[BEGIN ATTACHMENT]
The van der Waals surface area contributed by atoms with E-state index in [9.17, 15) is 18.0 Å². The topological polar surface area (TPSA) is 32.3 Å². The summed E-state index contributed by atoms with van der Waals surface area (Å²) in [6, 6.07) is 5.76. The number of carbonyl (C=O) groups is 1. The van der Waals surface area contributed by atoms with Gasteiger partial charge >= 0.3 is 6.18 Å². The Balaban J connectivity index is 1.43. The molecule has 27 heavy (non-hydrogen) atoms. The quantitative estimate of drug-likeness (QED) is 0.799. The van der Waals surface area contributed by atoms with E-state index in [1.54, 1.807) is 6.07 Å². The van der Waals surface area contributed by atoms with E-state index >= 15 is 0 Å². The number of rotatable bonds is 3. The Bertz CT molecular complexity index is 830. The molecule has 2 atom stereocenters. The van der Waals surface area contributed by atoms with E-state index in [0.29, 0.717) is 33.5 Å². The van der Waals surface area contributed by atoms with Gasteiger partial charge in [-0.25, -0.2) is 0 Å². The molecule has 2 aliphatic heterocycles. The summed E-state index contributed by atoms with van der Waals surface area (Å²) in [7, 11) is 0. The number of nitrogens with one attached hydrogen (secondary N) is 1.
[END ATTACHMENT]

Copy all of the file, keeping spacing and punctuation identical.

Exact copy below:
The van der Waals surface area contributed by atoms with E-state index in [9.17, 15) is 18.0 Å². The topological polar surface area (TPSA) is 32.3 Å². The summed E-state index contributed by atoms with van der Waals surface area (Å²) in [6, 6.07) is 5.76. The number of carbonyl (C=O) groups is 1. The van der Waals surface area contributed by atoms with Gasteiger partial charge >= 0.3 is 6.18 Å². The Balaban J connectivity index is 1.43. The molecule has 27 heavy (non-hydrogen) atoms. The quantitative estimate of drug-likeness (QED) is 0.799. The van der Waals surface area contributed by atoms with E-state index in [1.54, 1.807) is 6.07 Å². The van der Waals surface area contributed by atoms with E-state index >= 15 is 0 Å². The number of rotatable bonds is 3. The Bertz CT molecular complexity index is 830. The molecule has 2 atom stereocenters. The van der Waals surface area contributed by atoms with E-state index in [0.29, 0.717) is 33.5 Å². The van der Waals surface area contributed by atoms with Gasteiger partial charge in [-0.25, -0.2) is 0 Å². The molecule has 2 aliphatic heterocycles. The summed E-state index contributed by atoms with van der Waals surface area (Å²) in [7, 11) is 0. The number of nitrogens with one attached hydrogen (secondary N) is 1.